Probably a little bit in all types of photography, but some genres more so than others. In landscapes you need to understand light and sometimes that can be fleeting, but capturing it is not just about timing but understanding it and being able to translate it to film/pixels. In sport you need to understand the game and have decent reflexes and hand to eye co-ordination. In all genres, you need to be there when "it" happens.

And how often are shots amazing simply because of the scenery and all it does for one is to press the button?
Occasionally, because there is stunning scenery out there. But frequently you'll find that a good photographer would make that same scene better on film/pixels than someone with little to no photographic experience.
 

night86mare

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#3
I've been pondering again and again over this....so in essence, what exactly makes up a good photograph? Is the photographer/the scenery an important point of consideration to be taken into?
it depends. some people can see beauty in nothingness, mundanity, others need something else - a sense of grandeur, something majestic.. individuals are different.
Is a good photo one that tells a story? Or is it simply a capture of an already beautiful scene? Is it supposed to show the mood of the photographer or the atmosphere of the scene?
either or, take your pick. why think so much about what a good photograph is? when you know you will know. there are only good photographs, and not so good photographs.. and maybe bad photographs.

i have seen good photographs that tell stories, i have seen good photographs of simply beautiful scenes. tell me, with a rock and a sea, what story do you hope to tell? any story at all, is at best contrived, a one-liner description of what is seen, it's how you underline it that counts.
However, does the difficulty or probably lack thereof of the photo actually count into making that photograph so good? Some may argue that a good photographer is able to see things in different perspective and also able to capture the moment much better than amateurs. But does that mean most amateur shots are to be discredited?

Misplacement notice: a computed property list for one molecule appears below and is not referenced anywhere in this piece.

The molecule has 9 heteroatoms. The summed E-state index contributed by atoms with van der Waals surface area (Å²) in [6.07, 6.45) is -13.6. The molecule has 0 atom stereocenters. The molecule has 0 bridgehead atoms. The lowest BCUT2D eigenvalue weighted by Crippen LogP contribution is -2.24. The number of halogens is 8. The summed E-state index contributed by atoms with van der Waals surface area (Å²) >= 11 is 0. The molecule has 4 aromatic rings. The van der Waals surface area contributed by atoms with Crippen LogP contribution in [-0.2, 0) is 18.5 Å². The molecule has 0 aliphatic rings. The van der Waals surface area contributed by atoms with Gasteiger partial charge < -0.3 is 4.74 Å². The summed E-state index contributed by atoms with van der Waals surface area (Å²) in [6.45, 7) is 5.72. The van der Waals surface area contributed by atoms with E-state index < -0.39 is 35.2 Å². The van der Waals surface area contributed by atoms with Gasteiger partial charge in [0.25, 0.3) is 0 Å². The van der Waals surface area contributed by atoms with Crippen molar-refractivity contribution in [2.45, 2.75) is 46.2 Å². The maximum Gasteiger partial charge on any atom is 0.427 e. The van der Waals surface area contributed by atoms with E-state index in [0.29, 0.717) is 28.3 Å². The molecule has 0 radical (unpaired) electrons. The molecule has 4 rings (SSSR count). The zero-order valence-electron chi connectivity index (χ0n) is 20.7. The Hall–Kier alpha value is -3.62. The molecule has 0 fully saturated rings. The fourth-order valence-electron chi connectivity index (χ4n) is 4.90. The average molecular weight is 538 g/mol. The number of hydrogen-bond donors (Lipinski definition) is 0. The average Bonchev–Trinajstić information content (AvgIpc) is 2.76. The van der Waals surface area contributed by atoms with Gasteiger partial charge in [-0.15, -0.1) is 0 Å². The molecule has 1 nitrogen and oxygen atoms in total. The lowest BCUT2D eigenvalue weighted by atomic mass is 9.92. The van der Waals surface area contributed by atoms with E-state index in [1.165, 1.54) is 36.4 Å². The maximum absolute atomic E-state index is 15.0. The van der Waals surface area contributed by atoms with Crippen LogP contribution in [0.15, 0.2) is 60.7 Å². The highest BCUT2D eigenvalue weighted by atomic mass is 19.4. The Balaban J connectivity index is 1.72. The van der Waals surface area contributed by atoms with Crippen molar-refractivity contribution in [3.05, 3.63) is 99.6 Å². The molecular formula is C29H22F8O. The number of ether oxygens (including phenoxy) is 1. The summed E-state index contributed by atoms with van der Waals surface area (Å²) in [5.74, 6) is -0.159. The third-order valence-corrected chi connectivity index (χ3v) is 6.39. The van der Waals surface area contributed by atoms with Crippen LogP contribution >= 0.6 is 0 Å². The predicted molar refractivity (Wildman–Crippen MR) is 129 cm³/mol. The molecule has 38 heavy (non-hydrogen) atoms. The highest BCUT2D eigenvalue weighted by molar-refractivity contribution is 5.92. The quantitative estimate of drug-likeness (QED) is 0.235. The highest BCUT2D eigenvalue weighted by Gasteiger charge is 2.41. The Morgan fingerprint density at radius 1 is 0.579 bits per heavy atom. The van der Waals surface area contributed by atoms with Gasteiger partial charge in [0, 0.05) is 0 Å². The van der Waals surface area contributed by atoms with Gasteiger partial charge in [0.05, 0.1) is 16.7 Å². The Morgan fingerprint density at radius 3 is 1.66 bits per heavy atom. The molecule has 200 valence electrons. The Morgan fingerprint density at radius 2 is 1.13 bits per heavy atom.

i think anyone can produce a good shot. it's just that good photographers tend to produce good shots more often. take enough machine gun shots, bound to have one that will work, but 1 out of a million is understandably much more miserable than 1 out of 10. if it is not a hobby, and you are running say, a trading company, where you make only one win out of a million, compared to an overall winning trend, it is not hard to see the difference when thought of that way.

However, many times when viewing amazing photos, this particular thought always comes across my mind...and that is: "Am I able to capture such shots given the right conditions as well? Or is this shot amazing simply because of the scenery?
well, there are 80000 shots for the cbd, of the merlion. yet some capture it better than others. what do you say to that?
 

night86mare

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anyways, if you are interested in landscapes and are asking these questions,

this book was available in the library a while back, i enjoyed reading it immensely, because there were beautiful pictures and most importantly , there were loads of thoughts when it came to vision versus style.

http://www.amazon.co.uk/Developing-...Photography/dp/1902538498/ref=pd_bxgy_b_img_b

after this phase you might start thinking which is more important - is it important to develop a consistent style, a signature to your works? does a good photographer necessarily do that? or is vision more important? i read the book and it gave me no direct answer, because there is no right and wrong. but thought is important to developing one's self as a photographer, whether we care to admit it or not.
 

fevernova

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Thanks for the great feedbacks! I've often wondered, since photography is art, and there are natural born artists, some people tend to do it better than the rest. Say if I know and already can envision what I want to capture, that's already an idea in mind. As to how the image turns out, I'll have to understand the equipment aspect of it in order to achieve what I want.